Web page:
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Accountability in Action
Close scrutiny of proposed health insurance premiums for 2014 has cut over $69 million in waste and unjustified costs from premiums for Oregon consumers and small businesses.
This brings the total waste cut by Oregon’s rate review program to over $155 million since 2010, providing more evidence that Oregon’s effort to create accountability for health insurers is starting to pay off.
It also comes as Oregon begins looking at the next steps needed to cut waste from health care costs more effectively. With studies continuing to show that a third or more of all health care spending is spent in ways that do not improve health,it is clear that more work remains to be done. In the year ahead, at the urging of Governor Kitzhaber, Oregon will be exploring a range of measures to strengthen the health insurance rate review process.
Oregon’s health insurance rate review program, administered by the Oregon Insurance Division (OID), serves as a critical backstop to protect Oregon individuals, families and small businesses from paying unreasonable premium rates. Insurers offering coverage in the individual and small business markets must justify proposed premium rates in writing, showing that they are not excessive and explaining how the insurer is working to reduce costs. These written justifications are made publicly available on the OID’s website, www.oregonhealthrates.org, and the public has opportunities for input through public comments and hearings.
With federal health reform bringing important new consumer protections into effect in 2014, many more Oregonians will be able to access coverage, and health insurance benefits and out-of-pocket costs will change substantially for many people. Oregonians will be able to compare plans through Cover Oregon, the new health insurance marketplace.In addition, insurers will no longer be allowed to deny coverage to people with pre-existing conditions, and many Americans will be required to have health coverage or pay a penalty. These changes made it more important than ever to ensure that premium rates for the coming year are justified, and that consumers receive good value for their premium dollar.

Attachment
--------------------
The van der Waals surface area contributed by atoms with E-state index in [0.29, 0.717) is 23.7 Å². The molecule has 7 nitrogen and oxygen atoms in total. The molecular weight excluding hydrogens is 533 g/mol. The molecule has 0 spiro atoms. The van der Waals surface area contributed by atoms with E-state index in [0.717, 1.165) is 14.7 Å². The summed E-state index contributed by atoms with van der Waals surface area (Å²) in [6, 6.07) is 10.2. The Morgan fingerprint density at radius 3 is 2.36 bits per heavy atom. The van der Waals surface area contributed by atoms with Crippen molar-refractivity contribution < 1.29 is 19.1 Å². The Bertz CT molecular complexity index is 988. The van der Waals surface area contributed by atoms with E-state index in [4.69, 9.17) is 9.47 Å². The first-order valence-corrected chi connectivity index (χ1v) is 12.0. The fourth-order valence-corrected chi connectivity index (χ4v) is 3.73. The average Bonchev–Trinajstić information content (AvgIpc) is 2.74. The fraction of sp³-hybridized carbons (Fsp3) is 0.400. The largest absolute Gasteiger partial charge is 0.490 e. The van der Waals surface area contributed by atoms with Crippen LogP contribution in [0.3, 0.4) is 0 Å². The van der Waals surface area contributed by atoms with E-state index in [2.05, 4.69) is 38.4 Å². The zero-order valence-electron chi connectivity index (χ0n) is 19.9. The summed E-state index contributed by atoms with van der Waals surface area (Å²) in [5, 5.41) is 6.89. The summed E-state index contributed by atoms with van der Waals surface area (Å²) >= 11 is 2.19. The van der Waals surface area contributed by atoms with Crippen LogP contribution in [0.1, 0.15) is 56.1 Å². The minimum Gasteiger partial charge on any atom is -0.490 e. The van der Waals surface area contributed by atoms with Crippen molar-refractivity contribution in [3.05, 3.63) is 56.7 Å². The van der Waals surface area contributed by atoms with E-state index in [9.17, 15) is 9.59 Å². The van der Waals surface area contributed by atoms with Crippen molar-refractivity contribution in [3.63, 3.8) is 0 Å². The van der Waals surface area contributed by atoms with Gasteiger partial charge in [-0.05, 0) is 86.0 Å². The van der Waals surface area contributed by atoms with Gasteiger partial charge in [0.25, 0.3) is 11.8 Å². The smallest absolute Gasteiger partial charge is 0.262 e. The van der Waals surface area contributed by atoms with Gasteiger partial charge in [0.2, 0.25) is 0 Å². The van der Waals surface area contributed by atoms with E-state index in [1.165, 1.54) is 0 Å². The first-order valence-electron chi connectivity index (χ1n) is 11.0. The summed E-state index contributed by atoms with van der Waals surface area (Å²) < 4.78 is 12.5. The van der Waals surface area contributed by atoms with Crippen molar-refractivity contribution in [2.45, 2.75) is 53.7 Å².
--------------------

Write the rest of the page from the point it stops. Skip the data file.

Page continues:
Due to provisions of the federal Affordable Care Act (ACA) and Oregon’s homegrown health reform efforts, all insurers participating in the individual and small group markets must now submit their proposed rates at the same time each year. Oregon’s insurers simultaneously filed their proposed rates on April 30.
OSPIRG Foundation contributed to the process of reviewing these rate proposals by conducting independent in-depth research into the insurers’ filings, focusing especially on proposals from five of Oregon’s largest insurers: Providence, Kaiser, LifeWise, Moda and BridgeSpan.Our analysis highlighted some areas of concern for consumers in the insurers’ justifications for their proposed rates—some unique to those insurers, others true almost across the board. We brought our concerns to the attention of the OID and encouraged the public to participate in the rate review process by submitting public comment.
In late June, the OID began to hand down its decisions about 2014 premium rates, and in many cases they appear to have agreed with the concerns raised by OSPIRG Foundation, cutting most proposals back, some by more than a third.
(For a detailed breakdown of the rate decisions and OSPIRG Foundation's recommendations for next steps, download the report--see above.)
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